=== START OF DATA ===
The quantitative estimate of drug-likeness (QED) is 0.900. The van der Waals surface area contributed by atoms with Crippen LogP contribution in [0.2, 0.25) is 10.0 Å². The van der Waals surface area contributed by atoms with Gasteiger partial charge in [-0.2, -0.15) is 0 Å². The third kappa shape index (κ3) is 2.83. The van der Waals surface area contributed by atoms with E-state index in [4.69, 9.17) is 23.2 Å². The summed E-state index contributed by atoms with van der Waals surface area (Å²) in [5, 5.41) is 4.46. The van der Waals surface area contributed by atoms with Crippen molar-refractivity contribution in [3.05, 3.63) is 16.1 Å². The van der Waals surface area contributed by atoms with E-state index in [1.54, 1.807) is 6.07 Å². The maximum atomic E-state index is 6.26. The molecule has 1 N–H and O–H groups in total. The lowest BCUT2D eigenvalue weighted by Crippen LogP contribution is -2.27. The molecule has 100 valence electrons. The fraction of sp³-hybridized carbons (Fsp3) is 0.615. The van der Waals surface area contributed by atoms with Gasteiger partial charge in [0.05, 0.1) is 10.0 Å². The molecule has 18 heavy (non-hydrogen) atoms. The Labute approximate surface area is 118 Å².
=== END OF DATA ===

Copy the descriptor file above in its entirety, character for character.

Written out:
The quantitative estimate of drug-likeness (QED) is 0.900. The van der Waals surface area contributed by atoms with Crippen LogP contribution in [0.2, 0.25) is 10.0 Å². The van der Waals surface area contributed by atoms with Gasteiger partial charge in [-0.2, -0.15) is 0 Å². The third kappa shape index (κ3) is 2.83. The van der Waals surface area contributed by atoms with E-state index in [4.69, 9.17) is 23.2 Å². The summed E-state index contributed by atoms with van der Waals surface area (Å²) in [5, 5.41) is 4.46. The van der Waals surface area contributed by atoms with Crippen molar-refractivity contribution in [3.05, 3.63) is 16.1 Å². The van der Waals surface area contributed by atoms with E-state index in [1.54, 1.807) is 6.07 Å². The maximum atomic E-state index is 6.26. The molecule has 1 N–H and O–H groups in total. The lowest BCUT2D eigenvalue weighted by Crippen LogP contribution is -2.27. The molecule has 100 valence electrons. The fraction of sp³-hybridized carbons (Fsp3) is 0.615. The van der Waals surface area contributed by atoms with Gasteiger partial charge in [0.05, 0.1) is 10.0 Å². The molecule has 18 heavy (non-hydrogen) atoms. The Labute approximate surface area is 118 Å².